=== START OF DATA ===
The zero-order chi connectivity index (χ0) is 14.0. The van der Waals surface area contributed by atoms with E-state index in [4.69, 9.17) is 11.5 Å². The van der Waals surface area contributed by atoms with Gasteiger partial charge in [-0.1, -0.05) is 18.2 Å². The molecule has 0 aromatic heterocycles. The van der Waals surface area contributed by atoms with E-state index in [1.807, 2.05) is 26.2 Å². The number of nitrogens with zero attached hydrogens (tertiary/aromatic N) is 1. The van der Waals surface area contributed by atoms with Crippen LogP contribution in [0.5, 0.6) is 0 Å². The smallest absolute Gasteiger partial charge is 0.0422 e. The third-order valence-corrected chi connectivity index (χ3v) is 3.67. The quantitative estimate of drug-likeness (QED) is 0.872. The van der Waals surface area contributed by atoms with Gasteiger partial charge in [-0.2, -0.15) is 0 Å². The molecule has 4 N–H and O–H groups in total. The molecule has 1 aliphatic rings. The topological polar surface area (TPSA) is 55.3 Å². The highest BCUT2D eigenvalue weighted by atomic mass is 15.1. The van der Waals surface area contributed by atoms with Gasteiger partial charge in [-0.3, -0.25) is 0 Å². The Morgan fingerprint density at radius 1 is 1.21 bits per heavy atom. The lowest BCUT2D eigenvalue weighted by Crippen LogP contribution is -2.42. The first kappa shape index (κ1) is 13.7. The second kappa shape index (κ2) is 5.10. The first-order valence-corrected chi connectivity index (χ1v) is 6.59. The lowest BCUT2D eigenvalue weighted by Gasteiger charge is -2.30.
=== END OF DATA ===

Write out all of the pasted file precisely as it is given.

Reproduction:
The zero-order chi connectivity index (χ0) is 14.0. The van der Waals surface area contributed by atoms with E-state index in [4.69, 9.17) is 11.5 Å². The van der Waals surface area contributed by atoms with Gasteiger partial charge in [-0.1, -0.05) is 18.2 Å². The molecule has 0 aromatic heterocycles. The van der Waals surface area contributed by atoms with E-state index in [1.807, 2.05) is 26.2 Å². The number of nitrogens with zero attached hydrogens (tertiary/aromatic N) is 1. The van der Waals surface area contributed by atoms with Crippen LogP contribution in [0.5, 0.6) is 0 Å². The smallest absolute Gasteiger partial charge is 0.0422 e. The third-order valence-corrected chi connectivity index (χ3v) is 3.67. The quantitative estimate of drug-likeness (QED) is 0.872. The van der Waals surface area contributed by atoms with Gasteiger partial charge in [-0.2, -0.15) is 0 Å². The molecule has 4 N–H and O–H groups in total. The molecule has 1 aliphatic rings. The topological polar surface area (TPSA) is 55.3 Å². The highest BCUT2D eigenvalue weighted by atomic mass is 15.1. The van der Waals surface area contributed by atoms with Gasteiger partial charge in [-0.3, -0.25) is 0 Å². The Morgan fingerprint density at radius 1 is 1.21 bits per heavy atom. The lowest BCUT2D eigenvalue weighted by Crippen LogP contribution is -2.42. The first kappa shape index (κ1) is 13.7. The second kappa shape index (κ2) is 5.10. The first-order valence-corrected chi connectivity index (χ1v) is 6.59. The lowest BCUT2D eigenvalue weighted by Gasteiger charge is -2.30.